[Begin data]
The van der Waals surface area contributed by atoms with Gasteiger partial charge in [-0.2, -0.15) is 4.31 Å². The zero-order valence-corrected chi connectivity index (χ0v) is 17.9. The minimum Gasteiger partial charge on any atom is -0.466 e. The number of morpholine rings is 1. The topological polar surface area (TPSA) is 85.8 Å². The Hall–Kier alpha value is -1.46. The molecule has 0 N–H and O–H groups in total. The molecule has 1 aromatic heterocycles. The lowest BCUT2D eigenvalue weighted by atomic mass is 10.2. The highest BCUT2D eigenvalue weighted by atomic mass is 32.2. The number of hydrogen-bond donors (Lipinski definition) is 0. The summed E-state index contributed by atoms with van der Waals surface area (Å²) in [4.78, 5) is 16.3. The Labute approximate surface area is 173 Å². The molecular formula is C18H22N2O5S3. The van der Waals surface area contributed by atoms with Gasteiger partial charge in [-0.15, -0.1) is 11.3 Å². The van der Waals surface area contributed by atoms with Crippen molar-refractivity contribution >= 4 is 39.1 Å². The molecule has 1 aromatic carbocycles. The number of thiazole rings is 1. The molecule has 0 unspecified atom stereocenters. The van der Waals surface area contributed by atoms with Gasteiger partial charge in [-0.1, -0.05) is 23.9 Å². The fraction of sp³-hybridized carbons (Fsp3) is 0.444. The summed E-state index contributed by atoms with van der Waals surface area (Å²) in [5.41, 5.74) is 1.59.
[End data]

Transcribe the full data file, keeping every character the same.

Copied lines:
The van der Waals surface area contributed by atoms with Gasteiger partial charge in [-0.2, -0.15) is 4.31 Å². The zero-order valence-corrected chi connectivity index (χ0v) is 17.9. The minimum Gasteiger partial charge on any atom is -0.466 e. The number of morpholine rings is 1. The topological polar surface area (TPSA) is 85.8 Å². The Hall–Kier alpha value is -1.46. The molecule has 0 N–H and O–H groups in total. The molecule has 1 aromatic heterocycles. The lowest BCUT2D eigenvalue weighted by atomic mass is 10.2. The highest BCUT2D eigenvalue weighted by atomic mass is 32.2. The number of hydrogen-bond donors (Lipinski definition) is 0. The summed E-state index contributed by atoms with van der Waals surface area (Å²) in [4.78, 5) is 16.3. The Labute approximate surface area is 173 Å². The molecular formula is C18H22N2O5S3. The van der Waals surface area contributed by atoms with Gasteiger partial charge in [-0.15, -0.1) is 11.3 Å². The van der Waals surface area contributed by atoms with Crippen molar-refractivity contribution >= 4 is 39.1 Å². The molecule has 1 aromatic carbocycles. The number of thiazole rings is 1. The molecule has 0 unspecified atom stereocenters. The van der Waals surface area contributed by atoms with Gasteiger partial charge in [-0.1, -0.05) is 23.9 Å². The fraction of sp³-hybridized carbons (Fsp3) is 0.444. The summed E-state index contributed by atoms with van der Waals surface area (Å²) in [5.41, 5.74) is 1.59.